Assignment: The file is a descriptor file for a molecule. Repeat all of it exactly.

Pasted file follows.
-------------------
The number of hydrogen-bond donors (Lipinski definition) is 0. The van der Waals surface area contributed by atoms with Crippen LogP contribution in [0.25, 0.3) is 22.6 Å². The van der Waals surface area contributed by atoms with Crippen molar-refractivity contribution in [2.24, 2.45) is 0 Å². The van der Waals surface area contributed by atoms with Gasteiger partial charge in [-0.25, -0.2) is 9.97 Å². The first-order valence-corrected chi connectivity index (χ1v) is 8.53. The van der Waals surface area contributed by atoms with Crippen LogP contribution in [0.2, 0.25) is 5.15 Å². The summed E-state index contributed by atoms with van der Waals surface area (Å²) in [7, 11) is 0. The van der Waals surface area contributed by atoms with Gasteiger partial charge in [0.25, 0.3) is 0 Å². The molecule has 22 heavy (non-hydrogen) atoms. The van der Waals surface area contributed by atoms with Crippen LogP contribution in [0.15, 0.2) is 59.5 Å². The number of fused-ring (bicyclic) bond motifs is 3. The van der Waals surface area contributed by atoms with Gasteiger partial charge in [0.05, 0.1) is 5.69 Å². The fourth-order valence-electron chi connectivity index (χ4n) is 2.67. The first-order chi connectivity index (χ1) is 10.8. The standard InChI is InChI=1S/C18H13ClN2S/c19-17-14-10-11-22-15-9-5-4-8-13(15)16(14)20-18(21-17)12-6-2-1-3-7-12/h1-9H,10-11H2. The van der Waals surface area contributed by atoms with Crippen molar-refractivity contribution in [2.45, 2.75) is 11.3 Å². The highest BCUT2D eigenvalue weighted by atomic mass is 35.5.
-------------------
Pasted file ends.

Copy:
The number of hydrogen-bond donors (Lipinski definition) is 0. The van der Waals surface area contributed by atoms with Crippen LogP contribution in [0.25, 0.3) is 22.6 Å². The van der Waals surface area contributed by atoms with Crippen molar-refractivity contribution in [2.24, 2.45) is 0 Å². The van der Waals surface area contributed by atoms with Gasteiger partial charge in [-0.25, -0.2) is 9.97 Å². The first-order valence-corrected chi connectivity index (χ1v) is 8.53. The van der Waals surface area contributed by atoms with Crippen LogP contribution in [0.2, 0.25) is 5.15 Å². The summed E-state index contributed by atoms with van der Waals surface area (Å²) in [7, 11) is 0. The van der Waals surface area contributed by atoms with Gasteiger partial charge in [0.25, 0.3) is 0 Å². The molecule has 22 heavy (non-hydrogen) atoms. The van der Waals surface area contributed by atoms with Crippen LogP contribution in [0.15, 0.2) is 59.5 Å². The number of fused-ring (bicyclic) bond motifs is 3. The van der Waals surface area contributed by atoms with Gasteiger partial charge in [0.05, 0.1) is 5.69 Å². The fourth-order valence-electron chi connectivity index (χ4n) is 2.67. The first-order chi connectivity index (χ1) is 10.8. The standard InChI is InChI=1S/C18H13ClN2S/c19-17-14-10-11-22-15-9-5-4-8-13(15)16(14)20-18(21-17)12-6-2-1-3-7-12/h1-9H,10-11H2. The van der Waals surface area contributed by atoms with Crippen molar-refractivity contribution in [2.45, 2.75) is 11.3 Å². The highest BCUT2D eigenvalue weighted by atomic mass is 35.5.